JULIA Duggleby's involvement in information and communications technology was an accident.
When Sheffield College started offering its Living IT course in 1997, Ms Duggleby found herself involved, simply because she knew slightly more about computers than most others. She has taught English for 21 years but enrolled on one of the early Internet courses in 1995.
Her next project was Learning to Teach Online, a collaboration involving the eight FE colleges in South Yorkshire. As its developer, she and colleague Fred Pickering, of Barnsley College, jointly won the 1999 National Information and Learning Technology Association multimedia award.
This year, Ms Duggleby may win another award in the first British Educational and Communications Technology Agency ICT in Practice Awards, supported by The TES.
Hers is the type of case The TES is spotlighting as an example of good ICT work that the award seeks to recognise. Judges will look for practice that achieves traditional objectives in new and better ways or expands the boundaries of what is possible. It must also be able to replicated in other situations.
The winner of the FE award will receive pound;2,500, with the same amount going to the recipient's institution. Judging takes place in October, with winners announced at the BETT techology exhibition in London in January.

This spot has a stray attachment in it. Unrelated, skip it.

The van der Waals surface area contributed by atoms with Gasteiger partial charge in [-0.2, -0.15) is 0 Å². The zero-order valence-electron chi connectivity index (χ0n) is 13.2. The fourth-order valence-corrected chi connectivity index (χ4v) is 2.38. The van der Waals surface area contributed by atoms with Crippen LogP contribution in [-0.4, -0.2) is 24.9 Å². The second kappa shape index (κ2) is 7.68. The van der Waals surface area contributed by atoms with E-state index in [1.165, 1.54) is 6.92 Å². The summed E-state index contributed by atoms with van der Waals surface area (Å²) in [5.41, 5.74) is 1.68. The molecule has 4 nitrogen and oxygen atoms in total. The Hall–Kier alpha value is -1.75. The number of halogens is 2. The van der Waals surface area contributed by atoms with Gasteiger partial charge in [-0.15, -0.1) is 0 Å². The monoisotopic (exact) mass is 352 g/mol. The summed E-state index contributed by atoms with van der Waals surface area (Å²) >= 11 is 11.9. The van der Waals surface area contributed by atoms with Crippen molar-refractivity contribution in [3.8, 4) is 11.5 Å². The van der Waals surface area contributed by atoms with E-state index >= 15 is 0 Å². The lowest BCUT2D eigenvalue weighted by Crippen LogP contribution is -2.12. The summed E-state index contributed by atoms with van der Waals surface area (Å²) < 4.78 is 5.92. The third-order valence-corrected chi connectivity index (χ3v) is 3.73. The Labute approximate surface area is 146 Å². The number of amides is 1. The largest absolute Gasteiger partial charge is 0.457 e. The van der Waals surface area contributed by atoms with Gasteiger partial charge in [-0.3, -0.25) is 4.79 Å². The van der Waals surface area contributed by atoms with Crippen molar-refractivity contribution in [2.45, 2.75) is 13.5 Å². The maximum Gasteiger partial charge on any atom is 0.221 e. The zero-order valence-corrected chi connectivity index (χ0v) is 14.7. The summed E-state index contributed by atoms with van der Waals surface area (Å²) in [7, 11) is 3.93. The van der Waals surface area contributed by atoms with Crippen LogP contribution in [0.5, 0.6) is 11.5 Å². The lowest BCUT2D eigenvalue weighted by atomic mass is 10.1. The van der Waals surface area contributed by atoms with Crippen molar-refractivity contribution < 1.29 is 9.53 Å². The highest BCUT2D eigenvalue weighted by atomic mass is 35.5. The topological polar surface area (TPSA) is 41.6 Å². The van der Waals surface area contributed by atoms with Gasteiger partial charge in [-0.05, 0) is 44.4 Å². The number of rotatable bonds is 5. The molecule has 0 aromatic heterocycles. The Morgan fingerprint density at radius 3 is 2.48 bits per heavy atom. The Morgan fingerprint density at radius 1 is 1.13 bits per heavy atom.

Owen Lynch, BECTA chief executive, explained the importance of identifying good use of technology for others to emulate. "The crucial judgment that must be made of ICT is how it affects practice - how it improves the quality of students' learning, the effectiveness of the teacher and the efficiency of the institution," he said. "Infrastructure and content are important, but practice is crucial."
The Learning to Teach Online project has already won a Beacon award from BECTA last year. Ms Duggleby, author of How to Be an Online Tutor, by Gower Publishing, said it aims to help teachers become good online tutors and is naturally offered on the Internet.
More than 400 students in countries as distant as Fiji and Australia have taken the course and one tutor is in Melbourne.
She says one cohort of 15 to 20 participants is expected for a session this month, but five have been filled.
The online teaching course is one of four courses endorsed by the University for Industry for staff wanting to become online tutors. The arrival of the UFI's learndirect, 80 per cent of whose courses will be online, is likely to stimulate the development of online FE courses.
BECTATES ICT in Practice Awards are at: www.becta.org.ukpracticeawards